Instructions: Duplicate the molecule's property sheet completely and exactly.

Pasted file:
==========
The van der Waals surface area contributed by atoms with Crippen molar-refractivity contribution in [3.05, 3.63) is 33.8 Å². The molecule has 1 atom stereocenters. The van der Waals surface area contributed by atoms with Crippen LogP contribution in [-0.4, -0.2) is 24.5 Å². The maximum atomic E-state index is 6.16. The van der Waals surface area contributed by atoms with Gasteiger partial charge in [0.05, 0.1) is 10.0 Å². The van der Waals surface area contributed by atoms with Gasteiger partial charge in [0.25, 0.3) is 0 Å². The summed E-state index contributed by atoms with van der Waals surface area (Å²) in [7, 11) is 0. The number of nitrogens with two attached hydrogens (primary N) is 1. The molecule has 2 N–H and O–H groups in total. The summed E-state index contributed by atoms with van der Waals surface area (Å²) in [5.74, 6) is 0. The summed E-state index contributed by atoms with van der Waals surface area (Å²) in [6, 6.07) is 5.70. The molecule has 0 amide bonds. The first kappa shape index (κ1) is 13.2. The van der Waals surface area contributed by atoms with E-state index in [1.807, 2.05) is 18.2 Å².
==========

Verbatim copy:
The van der Waals surface area contributed by atoms with Crippen molar-refractivity contribution in [3.05, 3.63) is 33.8 Å². The molecule has 1 atom stereocenters. The van der Waals surface area contributed by atoms with Crippen LogP contribution in [-0.4, -0.2) is 24.5 Å². The maximum atomic E-state index is 6.16. The van der Waals surface area contributed by atoms with Gasteiger partial charge in [0.05, 0.1) is 10.0 Å². The van der Waals surface area contributed by atoms with Gasteiger partial charge in [0.25, 0.3) is 0 Å². The summed E-state index contributed by atoms with van der Waals surface area (Å²) in [7, 11) is 0. The number of nitrogens with two attached hydrogens (primary N) is 1. The molecule has 2 N–H and O–H groups in total. The summed E-state index contributed by atoms with van der Waals surface area (Å²) in [5.74, 6) is 0. The summed E-state index contributed by atoms with van der Waals surface area (Å²) in [6, 6.07) is 5.70. The molecule has 0 amide bonds. The first kappa shape index (κ1) is 13.2. The van der Waals surface area contributed by atoms with E-state index in [1.807, 2.05) is 18.2 Å².